For Immediate Release
May 28, 1999
Biosphere Reserve designations are a long-term threat to private property rights and rural communities, explained Carol LaGrasse, testifying before the U.S. Senate Subcommittee on Forests and Public Lands Management in Washington, D.C., on May 26.
The 47 Biosphere Reserves in the U.S. have been designated through the U.S. Department of State and the Paris-based United Nations Educational, Scientific and Cultural Organization, without knowledge or scrutiny of local or state government, or Congress. The American Land Sovereignty Protection Act (S.510) sponsored by Senator Ben Nighthorse Campbell (R, Col.), would repeal the existing Biosphere Reserve designations and require that the Biosphere Reserve Designations and U.N. World Heritage Sites be ratified by Congress before being designated in the future.
"Although Biosphere Reserve proponents deny the impetus toward more regulation, the examples disproving their arguments are numerous," said Ms. LaGrasse, the president of the Property Rights Foundation of America. She joined three other private individuals, two federal officials and Rep. Helen Chenoweth (R-Id.) testifying at the invitation of the Subcommittee Chair, Senator Larry Craig (R, Id.). Ms. LaGrasse gave examples from official U.S. Department of State documents and the writings of environmental groups to substantiate her nine years of observations of how the innocent-sounding designations are used to foster strict land-use regulation.
Ms. LaGrasse also pointed out two examples of Biosphere Reserves abroad being used to depopulate the area and close down the economy, the Mexican Highlands Biosphere Reserve to protect the monarch butterfly and the Wolong Biosphere Reserve in the Tibetan Plateau to protect the panda.
At the hearing, two court cases were pointed out where environmentalists recently used Biosphere Reserve status as an argument to try to block timber harvests. In 1998 an environmental group brought a lawsuit to block a harvest in the Land Between the Lakes area owned by the TVA in Kentucky. In 1993 four environmental groups sued a private owner near Icy Bay, Alaska, to stop his logging.
One of the witnesses at the hearing, Steven C. Borell, the Executive Director of the Alaska Miners Association, testified that international environmentalists have used World Heritage Site status to block the New World Mine near Yellowstone Park; the Jabiluka mine adjacent to Kakadu National Park, Australia; and the Aginskoe Gold Project on the Kamchatka Peninsula in the Russian Far East.
A telling discussion of the three Biosphere Reserve zones occurred at the hearing. The subcommittee had displayed an enlarged diagram of the "Core," "Buffer" and "Transition" zones. Sen. Campbell asked Donald J. Barry, the Assistant Secretary for Fish and Wildlife and Parks, U.S. Dept. of Interior, what were the meanings of the three zones.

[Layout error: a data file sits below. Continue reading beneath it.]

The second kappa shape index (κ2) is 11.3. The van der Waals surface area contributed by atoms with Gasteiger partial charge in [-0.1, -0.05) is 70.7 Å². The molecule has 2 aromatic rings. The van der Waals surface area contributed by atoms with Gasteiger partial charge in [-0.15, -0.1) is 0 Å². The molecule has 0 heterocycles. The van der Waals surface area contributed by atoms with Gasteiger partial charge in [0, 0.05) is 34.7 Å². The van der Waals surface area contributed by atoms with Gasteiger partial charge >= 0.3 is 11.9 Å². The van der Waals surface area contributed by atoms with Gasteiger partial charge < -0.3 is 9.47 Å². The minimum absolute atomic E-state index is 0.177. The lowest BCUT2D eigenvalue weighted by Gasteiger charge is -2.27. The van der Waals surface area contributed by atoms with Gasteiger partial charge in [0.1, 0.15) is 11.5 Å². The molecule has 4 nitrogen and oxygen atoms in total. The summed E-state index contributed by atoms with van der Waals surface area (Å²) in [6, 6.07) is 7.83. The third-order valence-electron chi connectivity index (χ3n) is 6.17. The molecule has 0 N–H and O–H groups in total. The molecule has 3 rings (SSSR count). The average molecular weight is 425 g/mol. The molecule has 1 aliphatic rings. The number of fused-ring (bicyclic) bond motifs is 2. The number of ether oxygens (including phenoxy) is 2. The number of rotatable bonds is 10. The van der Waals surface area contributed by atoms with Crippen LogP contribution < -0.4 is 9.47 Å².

After having just given extensive testimony as to why he was "mystified" that the designations are considered threatening, he replied, "I confess, I'm not a Biosphere Reserve kind of guy. I've never seen that before. Where is it from?" Sen. Craig then read the credit off the bottom of the display, that it was reproduced from the U.S. Department of State Man and Biosphere Reserve Publication No. 10169.
The other government witness, Melinda L. Kimbell, Acting Assistant Secretary of State for Oceans and International Environmental and Scientific Affairs, said that the zones were to define "unique and contiguous areas." She said, "The broad area is contiguous ecosystem" where there are "impact areas" and that the Biosphere Reserve "will get all stakeholders involved."
As part of her testimony shortly afterwards, Ms. LaGrasse briefly described the three zones and asked why the State Department had been allowed a free hand to designate land as the Champlain-Adirondack Biosphere Reserve for goals that were so inconsistent with current uses of the land.
Quoting official State Department documents, she said that the core area (all the State-owned land in the Adirondack Park) is for ecosystems "unimpeded by human intervention"; the buffer zone (all 3 million acres of private land in the Adirondack Park) for environmental research and education, traditional land-use such as hunter-gatherers and limited recreation and tourism; and the transition (a zone surrounding the Park) for an "ever expanding cooperation zone" which may have "settlements, fields, pastures and forests... in harmony with the biosphere reserve."
Sen. Campbell remarked at the irony that the non-government witness was the only one to simply explain the Biosphere Reserve zones imposed by the State Department.
Ms. LaGrasse pointed out that the most important argument against continuing to allow the Administration to unilaterally make these designations is that they create an atmosphere for the future.
"The designation of a Biosphere Reserve or World Heritage Site adds an overlay of almost a spiritual quality, a sense of the significant, which generates a movement toward preservation and a sense that modern home life, normal farming, forestry, mining, industry and commerce are somehow incongruous," she said.
A similar measure to the Senate's American Land Sovereignty Protection Act had 183 co-sponsors and passed the House of Representatives by voice vote on May 20 (H.R.883).
Rep. John Sweeney (R) of upstate New York, whose district includes part of the Champlain-Adirondack Biosphere Reserve, offered a successful amendment which received 407 votes, requiring that the designations may not affect state and local revenues, including public education programs.
Property Rights Foundation of America is a Stony Creek, N.Y.-based grassroots non-profit organization dedicated to the defense and enhancement of private property rights as guaranteed in the U.S. Constitution.
CONTACT : Carol W. LaGrasse